Cleansing Up on Wall Street

As if I didn’t mistrust investment bankers enough, now I trust them even less. I refer to this story in the New York Times, Companies Try to Build Team Spirit Through Group Juice Cleansing. “Group cleanses, generally one-to-five-day, all-liquid diets with anywhere from a half-dozen to as many as 150 employees taking part, are emerging as one of the latest ways to solidify corporate bonds, on both Seventh Avenue and Wall Street,” they write. “Six-juice-a-day-dieters include employees at Merrill Lynch and the Carlyle Group and, in May, Citigroup began offering (a cleanse) in some of its Manhattan cafeterias.” How is that for good judgment? (Seventh Avenue, the fashion industry, gets a pass because they’re not expected to make sense.)

Why “Cleanse”?

Why do a corporate cleanse? “It was something we could do where we thought, ‘We’re all in this together,’ ” explained a young city business man. My explanation is that movie stars do it; it’s delivered by FedEx in a box with a bow; it’s in the same vein as vile-tasting energy drinks they use; and it gives everybody an excuse to “eat” as a group. (Why not hire a chef and eat food at the table, Italian-style?) But wait! Their insides need cleaning. Gwyneth Paltrow said so.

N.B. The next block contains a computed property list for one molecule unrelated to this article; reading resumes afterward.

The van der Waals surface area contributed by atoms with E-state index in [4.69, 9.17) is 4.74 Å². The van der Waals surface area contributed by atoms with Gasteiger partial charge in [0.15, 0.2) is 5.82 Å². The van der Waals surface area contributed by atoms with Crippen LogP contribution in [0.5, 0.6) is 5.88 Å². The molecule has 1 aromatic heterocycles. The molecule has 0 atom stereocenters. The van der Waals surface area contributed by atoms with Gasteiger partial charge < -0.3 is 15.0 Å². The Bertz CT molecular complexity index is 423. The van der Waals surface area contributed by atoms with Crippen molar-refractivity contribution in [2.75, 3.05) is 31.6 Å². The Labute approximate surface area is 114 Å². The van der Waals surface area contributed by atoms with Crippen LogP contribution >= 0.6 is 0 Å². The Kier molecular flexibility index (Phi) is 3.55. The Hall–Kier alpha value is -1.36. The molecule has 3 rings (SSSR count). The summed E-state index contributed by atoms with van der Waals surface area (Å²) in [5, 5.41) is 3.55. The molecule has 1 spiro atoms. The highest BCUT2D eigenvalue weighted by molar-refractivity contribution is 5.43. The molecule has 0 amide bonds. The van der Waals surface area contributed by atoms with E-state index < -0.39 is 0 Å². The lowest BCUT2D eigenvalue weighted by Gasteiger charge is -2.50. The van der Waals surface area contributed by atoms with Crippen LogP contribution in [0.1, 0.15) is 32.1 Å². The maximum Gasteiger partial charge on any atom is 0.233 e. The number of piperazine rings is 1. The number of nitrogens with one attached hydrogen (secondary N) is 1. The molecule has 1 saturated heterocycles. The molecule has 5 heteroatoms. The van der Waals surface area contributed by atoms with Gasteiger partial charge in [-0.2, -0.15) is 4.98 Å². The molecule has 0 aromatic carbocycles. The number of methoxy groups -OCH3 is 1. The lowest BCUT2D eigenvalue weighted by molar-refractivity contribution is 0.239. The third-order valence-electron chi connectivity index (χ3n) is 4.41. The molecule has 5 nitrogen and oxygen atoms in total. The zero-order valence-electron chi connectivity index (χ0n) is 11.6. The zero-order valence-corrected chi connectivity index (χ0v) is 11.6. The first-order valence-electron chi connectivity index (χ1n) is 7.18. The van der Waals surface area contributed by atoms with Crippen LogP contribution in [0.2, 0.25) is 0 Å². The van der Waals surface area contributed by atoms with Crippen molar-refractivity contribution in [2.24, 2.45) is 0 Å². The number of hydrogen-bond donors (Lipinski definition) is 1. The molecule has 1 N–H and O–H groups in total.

Make Sense

The voice of reason in the story comes from Joan Salge Blake, PhD, RD, a Boston University associate professor of nutrition. “Your liver and kidneys can handle toxins just fine,” she says. “There’s no science to back up cleansing.” (Can this stuff clean up the soul?) As a diversion, a short-term cleanse might be fun. It certainly is an event. It’s not harmful and it may serve as a tangible symbol of change. But “cleanses” lasting longer than a day or two can lead to muscle breakdown, headaches, irritability and fatigue. (Should anyone handle money in that state?) And cleanse fans note: never “cleanse” with colonic irrigation because it can perforate the bowel and cause a deadly infection.

Your thoughts: Would you take part in  a corporate cleanse?

What I Don’t Get About SPANX

You might have seen the recent headlines about Sara Blakely, inventor of SPANX, when Forbes named her the Youngest Self-Made Female Billionaire in the World. Isn’t Sara a smart cookie to realize that women actually want to wear corsets?  Bloggers everywhere are confessing to their SPANX collections. No surprise there. Sara’s billions of dollars had to come from somewhere.

I own the full body shape-suit (Slim Cognito®). It does the trick but it makes it hard to pee. I read that Gwyneth Paltrow wore two SPANX at the same time after having a baby. (I want to say that Gwyneth is too much, but that would be unkind.) Still, we should take it for granted that lots of women have the In-Power Line Super High Footless Shaper under their jeans. And men, don’t go too far because there is SPANX for men too. Men can use the Gut Gauge to determine how much compression they need.

But there’s one thing I never understood about SPANX, apart from the full body suit: What happens to the fat that gets squished out the other side? Wouldn’t the High-Waisted Body Tunic make backfat and saddlebags worse? And don’t Power Panties® create fat rolls at the waist and thighs?  I don’t get it.  Is the fat Photoshopped away?

Your thoughts: Help me out. Where does the displaced fat go?